There was a time in the not so distant past when I was (briefly) a professional organizer. I still find the idea fascinating and my attention tends to be drawn to articles about decluttering and storage. I came upon this article awhile back and was struck by how the general idea that passivity, procrastination, and perfectionism stop us from moving forward in organizing our spaces can also be applied to moving forward with our fitness goals.
Passivity is essentially the opposite of Nike’s “Just Do It!” Campaign. I don’t know about you, but if I come home and sit down “just for a minute” I generally tend to stay exactly there for the rest of the evening. But if I force myself to do “just a couple of things” before I sit down, I end up doing those things and more. Newton’s first law is that an object at rest stays at rest unless acted on by an outside force. Whatever you need to do to motivate yourself, once you get yourself moving (and to the gym), even for a little while, you’ll keep going.
Procrastination. Funny how the only thing we don’t procrastinate about is procrastination. We get right on it – “I’ll have more time to get to the gym tomorrow.” Tomorrow has come and gone and you still haven’t set foot in the gym. Now you’ve probably got guilt on top of the procrastination. Guilt at spending money on a gym you never go to. Guilt at not achieving your weight loss and fitness goals. Guilt at raiding the fridge because you were feeling guilty about not going to the gym. It’s a viscous cycle. Unless you do something about it. Now.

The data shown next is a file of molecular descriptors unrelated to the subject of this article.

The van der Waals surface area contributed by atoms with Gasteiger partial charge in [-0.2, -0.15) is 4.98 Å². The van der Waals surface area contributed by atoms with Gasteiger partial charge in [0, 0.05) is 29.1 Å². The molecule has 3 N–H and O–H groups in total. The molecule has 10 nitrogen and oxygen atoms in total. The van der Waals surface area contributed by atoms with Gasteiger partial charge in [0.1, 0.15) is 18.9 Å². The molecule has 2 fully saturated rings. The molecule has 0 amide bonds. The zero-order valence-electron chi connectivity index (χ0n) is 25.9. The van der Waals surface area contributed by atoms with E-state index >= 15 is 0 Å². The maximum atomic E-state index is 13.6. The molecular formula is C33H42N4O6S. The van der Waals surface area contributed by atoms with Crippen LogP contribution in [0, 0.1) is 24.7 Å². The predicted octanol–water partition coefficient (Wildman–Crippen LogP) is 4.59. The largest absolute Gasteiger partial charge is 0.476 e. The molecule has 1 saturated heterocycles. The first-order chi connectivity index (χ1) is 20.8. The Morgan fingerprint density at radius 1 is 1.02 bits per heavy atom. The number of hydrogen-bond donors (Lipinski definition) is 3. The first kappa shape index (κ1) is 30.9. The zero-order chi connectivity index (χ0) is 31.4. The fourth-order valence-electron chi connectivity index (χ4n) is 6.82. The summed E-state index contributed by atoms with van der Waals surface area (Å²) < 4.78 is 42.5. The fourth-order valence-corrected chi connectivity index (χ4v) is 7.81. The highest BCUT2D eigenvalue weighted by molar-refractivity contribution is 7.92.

Perfectionism. Have you ever said, “I’ll go to the gym when I look better.”? Although I know where that thought comes from, it’s not really logical, is it? If everyone waited until they were good, no, perfect at something, nothing would ever get done. Below is one of my favorite posters from Despair.com. It says, “Ineptitude: If you can’t learn to do something well, learn to enjoy doing it poorly.”